Channel surfers may have thought they’d discovered a new paid programming station earlier this month. Not so–that was Channel 11’s latest fund-raising drive, featuring New Age health guru Gary Null and lightweight financial guru Suze Orman. Their modestly titled infomercials–Null’s How to Live Forever and Orman’s The Courage to Be Rich, both designed to sell their books and tapes as pledge premiums–played almost nonstop while the authors joined fawning PBS hosts during breaks. They’re not exactly Nova.


NULL Eat more fruits and vegetables, exercise, cut out fatty foods, caffeine, alcohol, and other bad things. Think positive.

ORMAN Don’t buy a lot of crap you don’t need; save the money instead. Organize your home office; invest in Roth IRAs; get a 15-year rather than 30-year mortgage. Think positive.


NULL Claims his program will “reverse the aging process,” but during pledge break he explains, “See, when I say ‘live forever,’ forever should be about 150 years.”

ORMAN Advice mostly consists of Stuart Smalley-ish exhortations to gain power over your money through your thoughts. Helpful hints–like “use discount brokers”–are so basic they’re harmless. Her program will give you the courage to retire in a house you own with enough money to eat out once in a while.


NULL Describes a patient named Luanne, who “came to see me three years ago. At that time she had hepatitis C, herpes one, two, and six…Well, she drank 23 cups of coffee a day, and she had to have sugar in each one of them…I cleaned her up…Luanne has no hepatitis, no herpes…She is negative across the board. Now a lot of people say that’s not possible. And they’re right. It’s not possible. But I did it.”

ORMAN Says WTTW will make viewers rich: “Tonight we’re going to partner with you…Tonight we’re going to give you the tools so you can walk into the new millenium with that which you deserve–financial freedom.”


NULL Largest pledge package goes for $200 and includes a videocassette of the program plus two of his books. His spiel: “Call this station, call your local station and support them, because I believe this will not only help you improve your life–for many of you it could save your life.”

ORMAN Largest pledge package goes for $250 and includes a nine-hour audiocassette workshop “with 30 live people just like you.” Her spiel: “When you have 30 people along with you…hearing the laugh, hearing them cry…watching them transform right before your very ears, you will see that you’re a part of these people. They will become your friends, and in the meantime take you right along with them in their transformation.”


NULL Joins pledge person Rhea flipping through the pages of his book The Complete Guide to Health and Nutrition.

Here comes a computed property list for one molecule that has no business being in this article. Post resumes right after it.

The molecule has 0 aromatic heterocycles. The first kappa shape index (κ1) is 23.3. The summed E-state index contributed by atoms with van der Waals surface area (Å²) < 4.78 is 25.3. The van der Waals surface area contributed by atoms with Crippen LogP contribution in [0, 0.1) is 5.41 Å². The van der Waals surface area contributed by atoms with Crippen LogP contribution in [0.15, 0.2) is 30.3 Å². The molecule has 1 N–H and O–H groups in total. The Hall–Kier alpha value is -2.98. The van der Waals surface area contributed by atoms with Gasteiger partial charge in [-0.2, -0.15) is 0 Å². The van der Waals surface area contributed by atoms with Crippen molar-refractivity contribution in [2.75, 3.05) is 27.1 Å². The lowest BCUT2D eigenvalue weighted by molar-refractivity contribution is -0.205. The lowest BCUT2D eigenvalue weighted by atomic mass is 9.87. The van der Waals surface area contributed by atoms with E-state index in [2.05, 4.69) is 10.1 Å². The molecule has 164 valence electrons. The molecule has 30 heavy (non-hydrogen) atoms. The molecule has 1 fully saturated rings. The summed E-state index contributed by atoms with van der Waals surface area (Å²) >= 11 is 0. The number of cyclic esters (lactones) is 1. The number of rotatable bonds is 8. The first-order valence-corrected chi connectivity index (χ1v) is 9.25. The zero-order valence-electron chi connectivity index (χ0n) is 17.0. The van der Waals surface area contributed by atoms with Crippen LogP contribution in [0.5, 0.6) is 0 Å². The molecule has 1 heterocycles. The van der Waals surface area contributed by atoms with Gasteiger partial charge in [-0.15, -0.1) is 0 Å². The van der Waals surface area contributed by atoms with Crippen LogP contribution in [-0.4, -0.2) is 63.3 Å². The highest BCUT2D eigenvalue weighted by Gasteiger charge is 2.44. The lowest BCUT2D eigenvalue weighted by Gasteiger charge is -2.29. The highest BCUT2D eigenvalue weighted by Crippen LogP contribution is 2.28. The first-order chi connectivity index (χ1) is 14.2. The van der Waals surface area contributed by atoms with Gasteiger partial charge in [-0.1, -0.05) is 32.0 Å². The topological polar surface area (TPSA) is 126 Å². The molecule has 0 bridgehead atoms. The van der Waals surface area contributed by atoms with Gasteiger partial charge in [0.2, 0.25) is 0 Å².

Rhea: It is amazing! Anything that you can possibly think of is in this book! And very clearly laid out!

Null: Athlete’s foot, calluses, corns.

Null and Rhea: Rashes.

Rhea: Blisters.

Null: Warts.

Rhea: Right.

Null and Rhea: Dry skin, headache.

ORMAN PBS host Kathy has followed Orman’s advice and cleaned out her closets, bringing bags of old clothes to the studio. She holds up a small but bulging change purse. “Remember when you said that you’ll go through your closets and you’ll find things, you’ll find money? Well, I didn’t find a $100 savings bond, but I found all this change! I do homework because I wanna know if it really works…and it does!”


NULL Doctors and “the medico-techno industry”–anyone who doesn’t endorse his ideas, particularly his balding cure, which calls for drinking a lot of juice. He says it worked for him. “You can change a genetic sequence…The guys at MIT don’t like that, the guys at Harvard don’t like that, because they’re not gonna get the billion dollar royalties on the, you know, genetic engineering.”

ORMAN Other financial advisers. “So many of you are calling in with the question ‘How do I find a good financial adviser?’ Look in the mirror. Nobody has your interests at heart more than you…Those three-piece-suited financial advisers on Wall Street don’t want you to think that way because they’re making a living off you.”


NULL Claims his hair used to be gray. In the program it’s a medium brown, and in the more recently taped pledge segments it’s practically black. “Now, do you see any gray hair?” he asks Rhea. “Well, a couple,” she says. “No you don’t! Arrest her!” Null says, laughing. “It’s my eyes,” Rhea apologizes. “I’m not on his program. It’s my bad eyes.”

ORMAN Isn’t she making a living off you by getting you to buy her books and tapes?


NULL Dr. Andrew Weil, another alternative medicine author on PBS, told Time that Null’s claims about reversing the aging process are “ridiculous…Aging is a one-way process.” Time also notes that in Null’s latest book, Get Healthy Now!, he endorses questionable cancer therapies like anti-neoplastons, “peptides derived in part from human urine,” and “a long-discredited argument” that AIDS might not even be caused by HIV.

ORMAN Forbes reported there are patent untruths in the book jacket bio on Orman’s 1998 best-seller, The 9 Steps to Financial Freedom. She’s indentified as head of her own financial planning firm, but “neither she nor the firm has done any paid financial planning in years.” The bio also says she holds a current license as a commodities trading adviser, but “that actually lapsed in 1990.” Her video jacket claims 18 years of major Wall Street institution experience when, “in fact, she has 7.” And though her publisher’s Web site claims she advises 1,000 new clients each year, Forbes found they’re “simply fans making inquiries by mail.”